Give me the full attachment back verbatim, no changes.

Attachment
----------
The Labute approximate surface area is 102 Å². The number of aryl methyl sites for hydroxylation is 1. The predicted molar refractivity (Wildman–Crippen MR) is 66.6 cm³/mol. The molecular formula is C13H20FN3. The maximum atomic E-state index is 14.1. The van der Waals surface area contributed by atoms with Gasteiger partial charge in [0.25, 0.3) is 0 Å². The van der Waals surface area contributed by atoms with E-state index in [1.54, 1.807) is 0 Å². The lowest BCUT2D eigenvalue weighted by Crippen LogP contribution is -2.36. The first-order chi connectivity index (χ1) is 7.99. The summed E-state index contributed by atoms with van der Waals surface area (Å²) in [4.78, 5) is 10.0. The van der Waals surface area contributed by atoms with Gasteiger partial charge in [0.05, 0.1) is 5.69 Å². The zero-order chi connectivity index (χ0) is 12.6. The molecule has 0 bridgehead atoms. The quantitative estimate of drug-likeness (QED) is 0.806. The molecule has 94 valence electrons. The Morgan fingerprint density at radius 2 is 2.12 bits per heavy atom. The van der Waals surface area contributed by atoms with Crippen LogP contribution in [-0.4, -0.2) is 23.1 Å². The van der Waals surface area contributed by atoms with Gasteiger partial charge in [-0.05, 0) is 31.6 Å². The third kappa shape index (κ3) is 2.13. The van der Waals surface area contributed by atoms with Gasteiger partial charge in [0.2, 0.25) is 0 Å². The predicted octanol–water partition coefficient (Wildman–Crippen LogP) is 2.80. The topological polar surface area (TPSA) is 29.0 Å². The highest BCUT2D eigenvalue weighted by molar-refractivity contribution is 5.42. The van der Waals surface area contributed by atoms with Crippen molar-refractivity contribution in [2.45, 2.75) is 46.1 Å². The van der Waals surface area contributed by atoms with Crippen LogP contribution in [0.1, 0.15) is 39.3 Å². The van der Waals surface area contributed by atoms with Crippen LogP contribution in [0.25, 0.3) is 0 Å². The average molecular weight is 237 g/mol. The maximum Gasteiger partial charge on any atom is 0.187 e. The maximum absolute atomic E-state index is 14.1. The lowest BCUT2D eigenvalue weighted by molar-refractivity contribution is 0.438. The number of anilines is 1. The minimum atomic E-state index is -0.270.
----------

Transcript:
The Labute approximate surface area is 102 Å². The number of aryl methyl sites for hydroxylation is 1. The predicted molar refractivity (Wildman–Crippen MR) is 66.6 cm³/mol. The molecular formula is C13H20FN3. The maximum atomic E-state index is 14.1. The van der Waals surface area contributed by atoms with Gasteiger partial charge in [0.25, 0.3) is 0 Å². The van der Waals surface area contributed by atoms with E-state index in [1.54, 1.807) is 0 Å². The lowest BCUT2D eigenvalue weighted by Crippen LogP contribution is -2.36. The first-order chi connectivity index (χ1) is 7.99. The summed E-state index contributed by atoms with van der Waals surface area (Å²) in [4.78, 5) is 10.0. The van der Waals surface area contributed by atoms with Gasteiger partial charge in [0.05, 0.1) is 5.69 Å². The zero-order chi connectivity index (χ0) is 12.6. The molecule has 0 bridgehead atoms. The quantitative estimate of drug-likeness (QED) is 0.806. The molecule has 94 valence electrons. The Morgan fingerprint density at radius 2 is 2.12 bits per heavy atom. The van der Waals surface area contributed by atoms with Crippen LogP contribution in [-0.4, -0.2) is 23.1 Å². The van der Waals surface area contributed by atoms with Gasteiger partial charge in [-0.05, 0) is 31.6 Å². The third kappa shape index (κ3) is 2.13. The van der Waals surface area contributed by atoms with Gasteiger partial charge in [0.2, 0.25) is 0 Å². The predicted octanol–water partition coefficient (Wildman–Crippen LogP) is 2.80. The topological polar surface area (TPSA) is 29.0 Å². The highest BCUT2D eigenvalue weighted by molar-refractivity contribution is 5.42. The van der Waals surface area contributed by atoms with Crippen molar-refractivity contribution in [2.45, 2.75) is 46.1 Å². The van der Waals surface area contributed by atoms with Crippen LogP contribution in [0.1, 0.15) is 39.3 Å². The van der Waals surface area contributed by atoms with Crippen LogP contribution in [0.25, 0.3) is 0 Å². The average molecular weight is 237 g/mol. The maximum Gasteiger partial charge on any atom is 0.187 e. The maximum absolute atomic E-state index is 14.1. The lowest BCUT2D eigenvalue weighted by molar-refractivity contribution is 0.438. The number of anilines is 1. The minimum atomic E-state index is -0.270.